Exchange rate movements
Exchange rate has an effect on the trade surplus (or deficit), which in turn affects the exchange rate, and so on. In general, however, a weaker domestic currency stimulates exports and makes imports more expensive. Conversely, a strong domestic currency hampers exports and makes imports cheaper.
Inflation in the country will increase the internal cost of production and increase the price. Naturally, the product will become less competitive in the international market and demand will come down. This would impact exports, thus affecting the trade balance.
Changes in national incomes in both foreign or domestic countries have an important effect on exports. If national income in foreign countries rise, foreign residents would demand greater amounts of goods and services. This will lead to increase in exports of other countries and rise in imports of the country with higher income/demand.
Trade barriers/restrictions impact a country’s exports and imports and hence the BoT. Countries impose trade barriers, such as tariffs and imports quotas, in order to protect their domestic industries by making them less attractive (expensive). For instance, a high custom duty on a good will make it more expensive and thus less attractive to import. Nations that restrict trade through high import tariffs and
duties may run larger trade deficits than countries with open trade policies. This is because impediments to free trade may shut them out of export markets.
How Balance of Trade affects the economy?
BoT is used to measure the relative strength of a country’s economy. It reveals whether the country is generating extra resources beyond its local capacity to create value. It also shows how a country competes in the global marketplace besides determining the health of the economy and its relationship with the rest of the world.
As a major indicator of economic growth potential and an important part of the Gross Domestic Product (GDP), the BoT figures are carefully monitored by governments and central banks to adjust their policies. A trade surplus usually increases the GDP, while a trade deficit weakens it. BoT is also a major component of a country’s current account, and in some cases a growing current account deficit is an indication that the trade deficit in the country is becoming unmanageable, leading to a devaluation of the nation’s currency.
Interpretation of BoT for an economy: Is unfavourable BoT always bad?
Although most countries aim for a positive trade balance, surplus or deficit does not necessarily indicate economic strength or weakness. The BoT figures should be interpreted in the context of the country’s current economic conditions, countries involved, economic policies, size of the trade imbalance and business cycles. In short, the BoT figure alone does not provide much of an indication regarding how well an economy is doing. Economists generally agree that neither trade surpluses or trade deficits are inherently ‘bad’ or ‘good’ for the economy. Let us understand how.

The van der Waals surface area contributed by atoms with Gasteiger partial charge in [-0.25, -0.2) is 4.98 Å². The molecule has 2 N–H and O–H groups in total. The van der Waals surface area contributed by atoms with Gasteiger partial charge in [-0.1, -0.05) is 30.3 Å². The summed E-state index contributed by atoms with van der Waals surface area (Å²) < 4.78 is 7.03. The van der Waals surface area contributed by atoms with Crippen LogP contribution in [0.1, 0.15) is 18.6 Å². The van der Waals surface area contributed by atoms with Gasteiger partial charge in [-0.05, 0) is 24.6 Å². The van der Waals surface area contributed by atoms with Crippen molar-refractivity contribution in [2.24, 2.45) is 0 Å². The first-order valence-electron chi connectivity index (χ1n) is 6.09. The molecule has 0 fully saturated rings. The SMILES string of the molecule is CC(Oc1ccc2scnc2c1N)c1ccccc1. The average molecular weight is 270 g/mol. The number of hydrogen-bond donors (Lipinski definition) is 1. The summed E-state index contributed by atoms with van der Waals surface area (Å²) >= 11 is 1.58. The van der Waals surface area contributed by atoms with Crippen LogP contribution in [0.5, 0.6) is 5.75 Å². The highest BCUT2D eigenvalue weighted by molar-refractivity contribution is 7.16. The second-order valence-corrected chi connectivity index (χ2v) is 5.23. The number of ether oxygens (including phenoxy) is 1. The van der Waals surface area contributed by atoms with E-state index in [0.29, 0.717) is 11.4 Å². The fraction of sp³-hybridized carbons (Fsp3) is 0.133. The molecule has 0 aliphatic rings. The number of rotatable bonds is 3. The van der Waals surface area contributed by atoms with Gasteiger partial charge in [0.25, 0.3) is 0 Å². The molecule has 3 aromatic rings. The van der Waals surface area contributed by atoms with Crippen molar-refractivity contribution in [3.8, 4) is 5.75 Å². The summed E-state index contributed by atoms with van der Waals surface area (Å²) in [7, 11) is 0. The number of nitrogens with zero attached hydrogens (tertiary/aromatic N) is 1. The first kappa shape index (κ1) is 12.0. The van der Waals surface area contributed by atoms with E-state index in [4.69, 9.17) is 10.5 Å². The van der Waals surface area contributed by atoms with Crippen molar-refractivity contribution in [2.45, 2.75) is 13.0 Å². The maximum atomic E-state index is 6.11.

In times of economic recession, the government can adopt an expansionary economic policy to stimulate the economy with an export-led growth strategy.The goal is to bring foreign resources home by increasing the volume of foreign sales. Thus, a trade surplus would be considered as an achievement, and a trade deficit would be a shortcoming of the policy. However, if the economy is already expanding, a contractionary economic policy might be used to keep the inflation rates under control with demand-led growth.
Importing more foreign goods and services can encourage price competition in the domestic economy. As a result, a trade deficit would be the healthy natural consequence, while a trade surplus would signify the inefficacy of import activities.
How is India’s Balance of Trade?
India, being a developing and emerging market economy, typically runs a deficit on the current account to meet the growing demand, rising national incomes and to supplement domestic savings with foreign savings to fund higher investment. However, for the first time in near two decades, India registered a merchandise trade surplus (last recorded in March 2002) of $0.79 billion in June 2020 from a deficit of $3.1 billion in May 2020 as exports rebounded from coronavirus-triggered disruptions at a faster pace than imports. India last posted a merchandise trade surplus of $10 million in January 2002.
India’s decline in imports outweighed that in exports – leading to a smaller trade deficit of US$ 57.5 billion in April-December, 2020-21.